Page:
Last night’s build of the dog went much faster because Ken Scholes was in town and visited me in the studio. He is one of my favorite people and getting a chance to just yak away unto the wee hours was great. Plus he had brandy. He’s got his view of yesterday up on his site.
Me? I’m printing up stage money and putting blood on the dog.
We always talk about villains getting their just deserts, but would about the good guys? I mean, when a friend has worked hard, has talent and then gets what he deserves, shouldn’t he be allowed just desserts? I like desserts ((Yes, I know it uses the other spelling, but “just deserts” gets this pronunciation.)) ; why should the bad guys get them all?
So let me point out a good guy fellow who has just gotten what he deserves. Ken Scholes, one of the hardest working and most talented writers I know, has just sold his first novel to Tor. That’s sweet. But what makes it sweeter is that they want his entire five book series. If you ask me, that’s just dessert.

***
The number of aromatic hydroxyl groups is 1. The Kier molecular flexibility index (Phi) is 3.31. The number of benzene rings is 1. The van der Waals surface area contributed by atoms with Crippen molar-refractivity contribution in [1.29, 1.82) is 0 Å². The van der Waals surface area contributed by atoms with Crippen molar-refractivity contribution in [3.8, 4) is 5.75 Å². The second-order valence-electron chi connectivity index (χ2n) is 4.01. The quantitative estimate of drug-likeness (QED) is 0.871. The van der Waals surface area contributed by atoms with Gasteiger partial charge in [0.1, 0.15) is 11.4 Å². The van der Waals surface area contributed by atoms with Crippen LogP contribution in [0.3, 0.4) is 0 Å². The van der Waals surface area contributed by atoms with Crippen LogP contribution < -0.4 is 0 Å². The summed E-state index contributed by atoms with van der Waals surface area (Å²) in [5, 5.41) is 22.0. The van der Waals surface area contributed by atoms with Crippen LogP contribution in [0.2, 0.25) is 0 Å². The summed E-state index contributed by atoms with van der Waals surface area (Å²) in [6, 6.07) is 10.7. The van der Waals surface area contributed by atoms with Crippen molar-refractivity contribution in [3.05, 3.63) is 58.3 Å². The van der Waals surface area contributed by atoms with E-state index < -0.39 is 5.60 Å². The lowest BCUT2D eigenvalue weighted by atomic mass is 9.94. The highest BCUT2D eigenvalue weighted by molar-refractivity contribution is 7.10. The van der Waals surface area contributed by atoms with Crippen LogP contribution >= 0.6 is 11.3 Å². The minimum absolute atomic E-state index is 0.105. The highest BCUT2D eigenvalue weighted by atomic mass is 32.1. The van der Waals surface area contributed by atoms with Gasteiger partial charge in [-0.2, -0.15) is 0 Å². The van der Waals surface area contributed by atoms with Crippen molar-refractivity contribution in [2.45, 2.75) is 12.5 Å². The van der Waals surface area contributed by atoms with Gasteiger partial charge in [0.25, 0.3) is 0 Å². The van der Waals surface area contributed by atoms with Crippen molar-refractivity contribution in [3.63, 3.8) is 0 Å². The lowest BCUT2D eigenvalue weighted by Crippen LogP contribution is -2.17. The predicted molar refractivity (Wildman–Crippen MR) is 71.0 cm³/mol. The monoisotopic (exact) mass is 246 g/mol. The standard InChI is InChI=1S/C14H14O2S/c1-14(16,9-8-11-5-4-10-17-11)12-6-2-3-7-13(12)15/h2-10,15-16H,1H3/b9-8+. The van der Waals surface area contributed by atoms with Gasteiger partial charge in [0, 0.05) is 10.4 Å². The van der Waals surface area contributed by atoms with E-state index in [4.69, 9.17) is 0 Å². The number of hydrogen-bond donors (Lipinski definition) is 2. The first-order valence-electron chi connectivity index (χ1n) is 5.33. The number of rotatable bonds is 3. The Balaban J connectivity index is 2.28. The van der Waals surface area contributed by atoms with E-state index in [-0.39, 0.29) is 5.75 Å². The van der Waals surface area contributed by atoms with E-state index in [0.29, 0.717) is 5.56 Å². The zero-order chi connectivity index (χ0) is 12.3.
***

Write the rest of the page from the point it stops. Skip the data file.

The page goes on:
ON MY SHELF
Prime Codex, edited by Lawrence Schoen and Michael Livingston:
I picked this up at CONduit last weekend at a reading by Eric James Stone, who has published multiple stories in places like Analog SF and IGMS. Heâ€™s a member of the Codex Writers Group, and stories by members of that group comprise this anthology. Ericâ€™s remarkable and moving story, â€œSalt of Judasâ€ joins stories by new and exciting writers like Mary Robinette Kowal, Ken Scholes, and Tobias Buckell. So if you want to read what the best of the new writers are writing, the Prime Codex anthology is a must-buy. Get your copy here.
If you are curious, you can listen to the audio version of my story here, before you pick up the anthology.
Today was one of those odd days where I did a lot, but felt like my wheels were just spinning. I did novel revisions, had lunch with Ken Scholes, ran errands, went to the coffee shop and actually wrote, and cleaned the basement. Yet somehow, I feel like I got nothing accomplished. Why is that?
(Tor Books – July 14 2020) Mary Robinette Kowal continues her Hugo and Nebula award-winning Lady Astronaut series, following The Calculating Stars and The Fated Sky, with The Relentless Moon. The Earth is coming to the boiling point as the climate disaster of the Meteor strike becomes more and more clear, but the political situation is already overheated. Riots and […]